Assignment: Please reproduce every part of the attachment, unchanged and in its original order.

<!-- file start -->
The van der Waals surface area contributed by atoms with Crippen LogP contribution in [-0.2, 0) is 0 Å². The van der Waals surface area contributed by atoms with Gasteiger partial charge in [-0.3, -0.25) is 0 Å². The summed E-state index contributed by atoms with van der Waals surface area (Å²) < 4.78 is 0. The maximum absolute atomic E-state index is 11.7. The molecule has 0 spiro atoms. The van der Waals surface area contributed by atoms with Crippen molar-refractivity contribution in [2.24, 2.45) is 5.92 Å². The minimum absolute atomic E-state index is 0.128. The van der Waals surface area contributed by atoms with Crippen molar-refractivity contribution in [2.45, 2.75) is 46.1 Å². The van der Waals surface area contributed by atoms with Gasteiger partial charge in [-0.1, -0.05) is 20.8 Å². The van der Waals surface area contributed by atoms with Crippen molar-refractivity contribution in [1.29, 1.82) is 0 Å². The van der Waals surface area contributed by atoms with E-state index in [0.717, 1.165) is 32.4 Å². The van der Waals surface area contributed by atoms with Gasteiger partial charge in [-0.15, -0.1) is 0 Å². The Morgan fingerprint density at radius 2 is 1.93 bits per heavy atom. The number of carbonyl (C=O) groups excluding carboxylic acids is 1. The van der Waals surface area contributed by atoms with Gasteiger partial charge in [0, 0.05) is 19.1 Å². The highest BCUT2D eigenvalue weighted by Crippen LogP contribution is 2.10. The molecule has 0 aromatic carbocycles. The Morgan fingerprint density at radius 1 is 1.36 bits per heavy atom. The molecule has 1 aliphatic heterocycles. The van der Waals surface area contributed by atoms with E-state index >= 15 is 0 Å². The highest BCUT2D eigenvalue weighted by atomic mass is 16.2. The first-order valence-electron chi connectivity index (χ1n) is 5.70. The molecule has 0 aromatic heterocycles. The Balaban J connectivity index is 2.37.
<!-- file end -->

The van der Waals surface area contributed by atoms with Crippen LogP contribution in [-0.2, 0) is 0 Å². The van der Waals surface area contributed by atoms with Gasteiger partial charge in [-0.3, -0.25) is 0 Å². The summed E-state index contributed by atoms with van der Waals surface area (Å²) < 4.78 is 0. The maximum absolute atomic E-state index is 11.7. The molecule has 0 spiro atoms. The van der Waals surface area contributed by atoms with Crippen molar-refractivity contribution in [2.24, 2.45) is 5.92 Å². The minimum absolute atomic E-state index is 0.128. The van der Waals surface area contributed by atoms with Crippen molar-refractivity contribution in [2.45, 2.75) is 46.1 Å². The van der Waals surface area contributed by atoms with Gasteiger partial charge in [-0.1, -0.05) is 20.8 Å². The van der Waals surface area contributed by atoms with Crippen molar-refractivity contribution in [1.29, 1.82) is 0 Å². The van der Waals surface area contributed by atoms with E-state index in [0.717, 1.165) is 32.4 Å². The van der Waals surface area contributed by atoms with Gasteiger partial charge in [-0.15, -0.1) is 0 Å². The Morgan fingerprint density at radius 2 is 1.93 bits per heavy atom. The number of carbonyl (C=O) groups excluding carboxylic acids is 1. The van der Waals surface area contributed by atoms with Gasteiger partial charge in [0, 0.05) is 19.1 Å². The highest BCUT2D eigenvalue weighted by Crippen LogP contribution is 2.10. The molecule has 0 aromatic carbocycles. The Morgan fingerprint density at radius 1 is 1.36 bits per heavy atom. The molecule has 1 aliphatic heterocycles. The van der Waals surface area contributed by atoms with E-state index >= 15 is 0 Å². The highest BCUT2D eigenvalue weighted by atomic mass is 16.2. The first-order valence-electron chi connectivity index (χ1n) is 5.70. The molecule has 0 aromatic heterocycles. The Balaban J connectivity index is 2.37.